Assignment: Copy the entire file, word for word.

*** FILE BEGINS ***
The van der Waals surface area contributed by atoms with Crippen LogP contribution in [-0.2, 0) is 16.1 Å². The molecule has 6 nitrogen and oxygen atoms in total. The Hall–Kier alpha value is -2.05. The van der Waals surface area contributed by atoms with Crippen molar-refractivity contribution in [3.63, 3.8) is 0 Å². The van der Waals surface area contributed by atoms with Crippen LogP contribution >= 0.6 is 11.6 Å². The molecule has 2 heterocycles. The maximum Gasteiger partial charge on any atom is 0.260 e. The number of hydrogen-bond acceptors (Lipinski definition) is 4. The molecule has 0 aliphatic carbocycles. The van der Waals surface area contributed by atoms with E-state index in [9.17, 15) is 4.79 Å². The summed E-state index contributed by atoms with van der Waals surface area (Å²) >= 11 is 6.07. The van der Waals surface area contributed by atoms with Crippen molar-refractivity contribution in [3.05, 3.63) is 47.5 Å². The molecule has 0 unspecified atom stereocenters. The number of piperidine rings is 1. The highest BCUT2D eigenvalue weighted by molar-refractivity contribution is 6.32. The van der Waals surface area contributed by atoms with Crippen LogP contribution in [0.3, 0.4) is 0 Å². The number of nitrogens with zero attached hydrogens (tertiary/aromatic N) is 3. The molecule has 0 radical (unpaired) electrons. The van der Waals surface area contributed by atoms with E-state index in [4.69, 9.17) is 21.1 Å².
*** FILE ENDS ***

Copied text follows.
The van der Waals surface area contributed by atoms with Crippen LogP contribution in [-0.2, 0) is 16.1 Å². The molecule has 6 nitrogen and oxygen atoms in total. The Hall–Kier alpha value is -2.05. The van der Waals surface area contributed by atoms with Crippen molar-refractivity contribution in [3.63, 3.8) is 0 Å². The van der Waals surface area contributed by atoms with Crippen LogP contribution >= 0.6 is 11.6 Å². The molecule has 2 heterocycles. The maximum Gasteiger partial charge on any atom is 0.260 e. The number of hydrogen-bond acceptors (Lipinski definition) is 4. The molecule has 0 aliphatic carbocycles. The van der Waals surface area contributed by atoms with E-state index in [9.17, 15) is 4.79 Å². The summed E-state index contributed by atoms with van der Waals surface area (Å²) >= 11 is 6.07. The van der Waals surface area contributed by atoms with Crippen molar-refractivity contribution in [3.05, 3.63) is 47.5 Å². The molecule has 0 unspecified atom stereocenters. The number of piperidine rings is 1. The highest BCUT2D eigenvalue weighted by molar-refractivity contribution is 6.32. The van der Waals surface area contributed by atoms with Crippen LogP contribution in [0.3, 0.4) is 0 Å². The number of nitrogens with zero attached hydrogens (tertiary/aromatic N) is 3. The molecule has 0 radical (unpaired) electrons. The van der Waals surface area contributed by atoms with E-state index in [4.69, 9.17) is 21.1 Å².